I headed along tracks and backroads through tiny hamlets towards St-Matrtin-Bellevue. It was such a peaceful area with stunning views across to the Plateau Des Glieres which towers imposingly above Annecy. By now it really was scorching and passing a meadow on the outskirts of les Ribiolets I stopped to dry off my sleeping bag.
Sat by the side of the road I had my sleeping bag strung up in a tree and my orange survival bag pinned down with water bottles. It was a fine time to have an early lunch, so stripping to the waist to make to most of the sun I ate a sumptuous feast. I managed to raise more than a few eyebrows from the locals who drove by only a few metres away – ‘who on earth is that half-naked man spreading his belongings out all over the place?’ they must’ve thought. All the while, I was feeling proud as punch with my resourcefulness.
Once I felt I couldn’t stay there much longer for fear of a local reprisal with pitch forks, I wound my way through Argonay as countryside started giving way to suburbia. At this point my map ran out and I still hadn’t managed to buy the next map covering Annecy. Thankfully the French are pretty good at cyclepaths, so while I felt extremely uncomfortable walking through some pretty grim areas underneath motorways and dual carriageways, I was able to use the road signs as a means of direction.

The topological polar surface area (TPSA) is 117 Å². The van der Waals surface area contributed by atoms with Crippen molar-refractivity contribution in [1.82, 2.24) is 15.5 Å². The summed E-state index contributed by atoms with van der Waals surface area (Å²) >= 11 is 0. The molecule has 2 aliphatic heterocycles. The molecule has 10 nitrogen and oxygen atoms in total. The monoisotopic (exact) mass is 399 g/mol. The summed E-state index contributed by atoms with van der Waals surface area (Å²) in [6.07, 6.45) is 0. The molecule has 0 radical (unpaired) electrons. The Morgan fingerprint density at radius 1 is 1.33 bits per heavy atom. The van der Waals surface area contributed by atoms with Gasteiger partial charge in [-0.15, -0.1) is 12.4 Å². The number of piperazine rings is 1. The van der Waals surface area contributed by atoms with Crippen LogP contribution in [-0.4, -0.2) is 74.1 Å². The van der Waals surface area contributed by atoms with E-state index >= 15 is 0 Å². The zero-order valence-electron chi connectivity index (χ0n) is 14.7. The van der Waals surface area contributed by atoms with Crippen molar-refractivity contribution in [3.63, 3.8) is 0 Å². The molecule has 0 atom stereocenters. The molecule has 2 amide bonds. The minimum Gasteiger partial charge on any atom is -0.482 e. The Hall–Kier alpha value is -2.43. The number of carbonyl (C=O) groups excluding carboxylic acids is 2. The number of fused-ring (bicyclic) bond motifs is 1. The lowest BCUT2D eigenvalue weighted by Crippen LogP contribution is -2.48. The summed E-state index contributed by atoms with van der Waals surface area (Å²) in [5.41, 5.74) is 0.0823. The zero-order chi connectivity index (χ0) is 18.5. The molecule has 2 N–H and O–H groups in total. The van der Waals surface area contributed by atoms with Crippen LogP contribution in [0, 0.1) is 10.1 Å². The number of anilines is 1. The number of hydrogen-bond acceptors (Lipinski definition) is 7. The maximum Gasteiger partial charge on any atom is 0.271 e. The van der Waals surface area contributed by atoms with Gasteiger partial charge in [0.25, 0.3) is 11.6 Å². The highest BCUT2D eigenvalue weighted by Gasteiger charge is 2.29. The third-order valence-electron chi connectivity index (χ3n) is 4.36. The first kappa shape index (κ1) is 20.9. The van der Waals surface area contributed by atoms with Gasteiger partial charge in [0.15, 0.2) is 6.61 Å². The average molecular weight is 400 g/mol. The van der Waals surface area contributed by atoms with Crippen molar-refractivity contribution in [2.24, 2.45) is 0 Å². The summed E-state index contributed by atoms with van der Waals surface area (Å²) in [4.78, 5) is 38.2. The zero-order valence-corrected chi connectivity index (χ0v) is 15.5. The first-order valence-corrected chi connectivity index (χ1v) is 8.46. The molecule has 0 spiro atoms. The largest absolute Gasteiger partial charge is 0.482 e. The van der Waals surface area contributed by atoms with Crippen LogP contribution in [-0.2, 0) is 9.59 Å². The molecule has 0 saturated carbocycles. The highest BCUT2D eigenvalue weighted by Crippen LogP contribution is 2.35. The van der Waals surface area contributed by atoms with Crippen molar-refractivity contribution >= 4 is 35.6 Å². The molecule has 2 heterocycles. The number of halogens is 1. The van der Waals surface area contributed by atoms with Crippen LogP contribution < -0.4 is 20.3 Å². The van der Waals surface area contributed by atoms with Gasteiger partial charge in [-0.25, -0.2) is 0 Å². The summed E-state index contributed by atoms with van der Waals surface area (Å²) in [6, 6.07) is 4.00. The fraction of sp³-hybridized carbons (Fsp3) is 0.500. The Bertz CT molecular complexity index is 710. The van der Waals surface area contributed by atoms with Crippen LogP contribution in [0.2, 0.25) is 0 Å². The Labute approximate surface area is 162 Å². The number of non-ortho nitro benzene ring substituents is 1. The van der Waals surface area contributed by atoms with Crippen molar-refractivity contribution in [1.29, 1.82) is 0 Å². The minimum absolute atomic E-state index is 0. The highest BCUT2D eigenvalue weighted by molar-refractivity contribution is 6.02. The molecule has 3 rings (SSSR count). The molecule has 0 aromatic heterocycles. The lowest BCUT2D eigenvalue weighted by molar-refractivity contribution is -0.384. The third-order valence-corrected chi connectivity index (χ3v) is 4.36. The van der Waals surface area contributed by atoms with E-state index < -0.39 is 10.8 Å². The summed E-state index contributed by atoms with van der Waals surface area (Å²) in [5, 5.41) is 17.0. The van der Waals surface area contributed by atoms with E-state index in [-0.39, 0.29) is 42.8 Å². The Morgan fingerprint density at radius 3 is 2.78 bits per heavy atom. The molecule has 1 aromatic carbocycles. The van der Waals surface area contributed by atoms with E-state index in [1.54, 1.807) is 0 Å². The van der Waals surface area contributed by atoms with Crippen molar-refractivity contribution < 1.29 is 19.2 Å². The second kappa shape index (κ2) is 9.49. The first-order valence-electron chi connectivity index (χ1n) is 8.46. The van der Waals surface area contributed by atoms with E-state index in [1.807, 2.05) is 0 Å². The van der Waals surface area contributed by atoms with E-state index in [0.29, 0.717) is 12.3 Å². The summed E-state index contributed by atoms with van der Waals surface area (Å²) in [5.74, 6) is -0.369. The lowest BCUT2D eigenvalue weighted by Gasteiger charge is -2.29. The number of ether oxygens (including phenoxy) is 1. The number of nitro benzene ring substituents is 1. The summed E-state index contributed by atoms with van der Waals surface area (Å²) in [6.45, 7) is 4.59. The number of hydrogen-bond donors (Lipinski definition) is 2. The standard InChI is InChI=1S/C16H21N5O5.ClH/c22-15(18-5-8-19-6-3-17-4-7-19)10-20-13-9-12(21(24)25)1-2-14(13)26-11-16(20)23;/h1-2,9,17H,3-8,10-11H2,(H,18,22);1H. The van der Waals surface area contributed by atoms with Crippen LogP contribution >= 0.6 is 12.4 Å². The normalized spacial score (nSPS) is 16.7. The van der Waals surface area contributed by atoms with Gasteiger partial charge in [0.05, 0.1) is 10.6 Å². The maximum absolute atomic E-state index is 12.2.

Crossing the River Fier at le Pont de Brogny I discovered upon looking over the side of the road bridge, the crumbling remains of an old Roman bridge. It was super and felt like a real find as most people probably drive over the bridge without any knowledge of its existence. This was a nice antidote to the parts I’d just come through.